Relative of relatives is a big confusing.  Think if it as an alternate to a chromosome browser.  Here’s what their information page says about this feature.

This is a bit confusing. The “via” relative is the person on your match report.

The first person listed, or the “endpoint” relative is the person related to them.

The intersection is the set of intersecting matching segments between you, your match and their match that (apparently) also matches you, or they would not be on this report.

Here’s a Relatives of Relatives match with my strongest match, Karen.

The problem is that the person shown as Karen’s match, Shelley, is not shown as my match.  The common matching segments between the three of us, shown above and below, are very small.  Even though Shelley is a match to Karen, Shelley apparently only matches me on smaller segments, not large enough to pass the DNA.Land threshold for a match.

The problem is that all of the above matching and triangulating segments above are imputed segments and don’t show up as legitimate matches at GedMatch between me and Karen, so they can’t be a valid three way match between me, Karen and Shelley.

In other words, these aren’t valid matches at all, even before the discussion about whether they are identical by descent, chance or population.  Therefore, these have to be matches on imputed regions, not through actual testing.

The certainty field is also confusing.  I initially though that the “high” certainty pertained to the three way match certainty, but it doesn’t.  Certainty means the certainty of the match between your match (the via relative) and the endpoint (their match) and has nothing to do with the certainty of the segments matching the three of you being relevant.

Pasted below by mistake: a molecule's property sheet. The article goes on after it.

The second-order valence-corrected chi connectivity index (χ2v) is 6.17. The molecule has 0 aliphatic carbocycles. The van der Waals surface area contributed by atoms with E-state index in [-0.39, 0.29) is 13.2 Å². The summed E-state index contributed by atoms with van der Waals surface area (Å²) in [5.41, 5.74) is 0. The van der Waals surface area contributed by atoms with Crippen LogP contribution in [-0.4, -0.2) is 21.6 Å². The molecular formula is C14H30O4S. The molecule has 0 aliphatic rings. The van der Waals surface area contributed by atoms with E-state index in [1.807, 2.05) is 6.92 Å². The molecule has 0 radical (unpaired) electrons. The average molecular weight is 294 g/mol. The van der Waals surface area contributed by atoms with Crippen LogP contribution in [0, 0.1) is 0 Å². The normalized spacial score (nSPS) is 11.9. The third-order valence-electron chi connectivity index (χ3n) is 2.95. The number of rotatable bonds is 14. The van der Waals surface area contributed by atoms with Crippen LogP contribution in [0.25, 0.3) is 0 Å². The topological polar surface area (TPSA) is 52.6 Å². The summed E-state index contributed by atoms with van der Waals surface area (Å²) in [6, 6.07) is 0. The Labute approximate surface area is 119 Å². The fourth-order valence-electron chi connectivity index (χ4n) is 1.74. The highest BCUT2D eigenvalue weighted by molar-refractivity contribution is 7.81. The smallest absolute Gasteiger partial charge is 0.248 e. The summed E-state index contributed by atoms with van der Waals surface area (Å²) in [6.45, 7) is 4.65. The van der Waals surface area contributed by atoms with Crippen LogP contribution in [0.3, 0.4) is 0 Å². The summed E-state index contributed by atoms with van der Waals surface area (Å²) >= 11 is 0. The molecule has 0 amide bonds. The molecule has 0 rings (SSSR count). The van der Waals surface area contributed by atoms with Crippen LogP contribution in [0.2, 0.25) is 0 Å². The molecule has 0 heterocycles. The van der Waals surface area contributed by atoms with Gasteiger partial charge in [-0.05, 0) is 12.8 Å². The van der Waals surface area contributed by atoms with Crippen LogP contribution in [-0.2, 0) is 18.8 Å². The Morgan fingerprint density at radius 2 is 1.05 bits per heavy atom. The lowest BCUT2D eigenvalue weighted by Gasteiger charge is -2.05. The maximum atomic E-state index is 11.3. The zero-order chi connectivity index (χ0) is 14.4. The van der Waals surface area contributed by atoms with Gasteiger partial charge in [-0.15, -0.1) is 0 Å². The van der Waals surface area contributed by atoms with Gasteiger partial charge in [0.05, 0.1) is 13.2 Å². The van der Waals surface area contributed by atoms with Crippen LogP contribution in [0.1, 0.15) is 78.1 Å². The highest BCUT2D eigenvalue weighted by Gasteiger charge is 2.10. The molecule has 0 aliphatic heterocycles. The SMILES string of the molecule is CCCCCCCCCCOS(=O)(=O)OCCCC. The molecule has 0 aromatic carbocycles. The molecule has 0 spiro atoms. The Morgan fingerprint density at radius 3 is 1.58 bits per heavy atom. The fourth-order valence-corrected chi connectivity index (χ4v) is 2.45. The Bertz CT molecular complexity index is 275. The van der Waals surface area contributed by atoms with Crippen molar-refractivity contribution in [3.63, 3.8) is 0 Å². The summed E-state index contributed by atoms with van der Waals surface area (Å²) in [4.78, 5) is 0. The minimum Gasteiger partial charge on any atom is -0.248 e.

If you’d like to utilize this information, please read the information pages VERY CAREFULLY and be sure you understand what the information, is, and isn’t, telling you.

Ancestry Report (Ethnicity)

The Ancestry report is DNA.Land’s ethnicity report.

Looking at the map, it’s difficult to compare the DNA.Land results to other vendors, because they have Scandinavia divided into half, with the westernmost part of Scandinavia included in their Northwest Europe orange grouping, the light green designated as Finnish with the olive green as North Slavic. Other vendors include Norway and all of Sweden as part of Scandinavia.

One nice thing is that the population reference locations are shown on the map below, even for non-matching reference groups.

In my case, DNA.Land missed my Native American entirely.

The chart below represents my known and proven genealogy as compared to the DNA.land ethnicity results.

You can see how DNA.Land stacks up against the rest of the vendors, below.

Trait Prediction Report

The trait report requires an additional consent form. In essence, DNA.Land wants to make sure you really want to see your traits, that you understand what you are going to see and that you understand how traits are calculated and displayed.

DNA.land offers several traits you can select from.

But there’s a hitch.

Before you can see your traits, you get to answer a survey. In all fairness, DNA.Land’s purpose is medical research, and the reports participants receive are free.

My eye color is accurate, BUT, I also just told them that my eye color is dark brown during the questions. Not terribly confidence inspiring – but my confidence increased  after reviewing all of the information they provided about the science behind my actual trait prediction.